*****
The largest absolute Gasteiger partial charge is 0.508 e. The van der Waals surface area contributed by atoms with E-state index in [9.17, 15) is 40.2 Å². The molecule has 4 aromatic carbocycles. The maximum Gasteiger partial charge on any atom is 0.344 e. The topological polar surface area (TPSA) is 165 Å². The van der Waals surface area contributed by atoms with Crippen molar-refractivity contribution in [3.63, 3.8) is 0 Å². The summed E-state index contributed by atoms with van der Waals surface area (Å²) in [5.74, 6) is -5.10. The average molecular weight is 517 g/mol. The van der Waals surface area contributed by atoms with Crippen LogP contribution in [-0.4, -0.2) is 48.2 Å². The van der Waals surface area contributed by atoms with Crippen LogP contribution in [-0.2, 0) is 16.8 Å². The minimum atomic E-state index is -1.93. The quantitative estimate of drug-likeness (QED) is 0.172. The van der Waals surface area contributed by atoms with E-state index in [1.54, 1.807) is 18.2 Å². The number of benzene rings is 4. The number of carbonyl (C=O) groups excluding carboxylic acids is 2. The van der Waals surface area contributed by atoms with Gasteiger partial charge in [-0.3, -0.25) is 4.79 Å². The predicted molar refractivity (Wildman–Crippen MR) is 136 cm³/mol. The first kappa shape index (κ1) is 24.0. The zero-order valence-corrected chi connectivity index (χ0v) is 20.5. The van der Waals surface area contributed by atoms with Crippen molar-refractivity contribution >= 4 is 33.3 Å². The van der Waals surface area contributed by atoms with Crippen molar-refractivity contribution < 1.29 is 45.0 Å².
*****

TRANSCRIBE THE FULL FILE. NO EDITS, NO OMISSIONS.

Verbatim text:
The largest absolute Gasteiger partial charge is 0.508 e. The van der Waals surface area contributed by atoms with E-state index in [9.17, 15) is 40.2 Å². The molecule has 4 aromatic carbocycles. The maximum Gasteiger partial charge on any atom is 0.344 e. The topological polar surface area (TPSA) is 165 Å². The van der Waals surface area contributed by atoms with Crippen molar-refractivity contribution in [3.63, 3.8) is 0 Å². The summed E-state index contributed by atoms with van der Waals surface area (Å²) in [5.74, 6) is -5.10. The average molecular weight is 517 g/mol. The van der Waals surface area contributed by atoms with Crippen LogP contribution in [-0.4, -0.2) is 48.2 Å². The van der Waals surface area contributed by atoms with Crippen LogP contribution in [-0.2, 0) is 16.8 Å². The minimum atomic E-state index is -1.93. The quantitative estimate of drug-likeness (QED) is 0.172. The van der Waals surface area contributed by atoms with E-state index in [1.54, 1.807) is 18.2 Å². The number of benzene rings is 4. The number of carbonyl (C=O) groups excluding carboxylic acids is 2. The van der Waals surface area contributed by atoms with Gasteiger partial charge in [-0.3, -0.25) is 4.79 Å². The predicted molar refractivity (Wildman–Crippen MR) is 136 cm³/mol. The first kappa shape index (κ1) is 24.0. The zero-order valence-corrected chi connectivity index (χ0v) is 20.5. The van der Waals surface area contributed by atoms with Crippen molar-refractivity contribution >= 4 is 33.3 Å². The van der Waals surface area contributed by atoms with Crippen molar-refractivity contribution < 1.29 is 45.0 Å².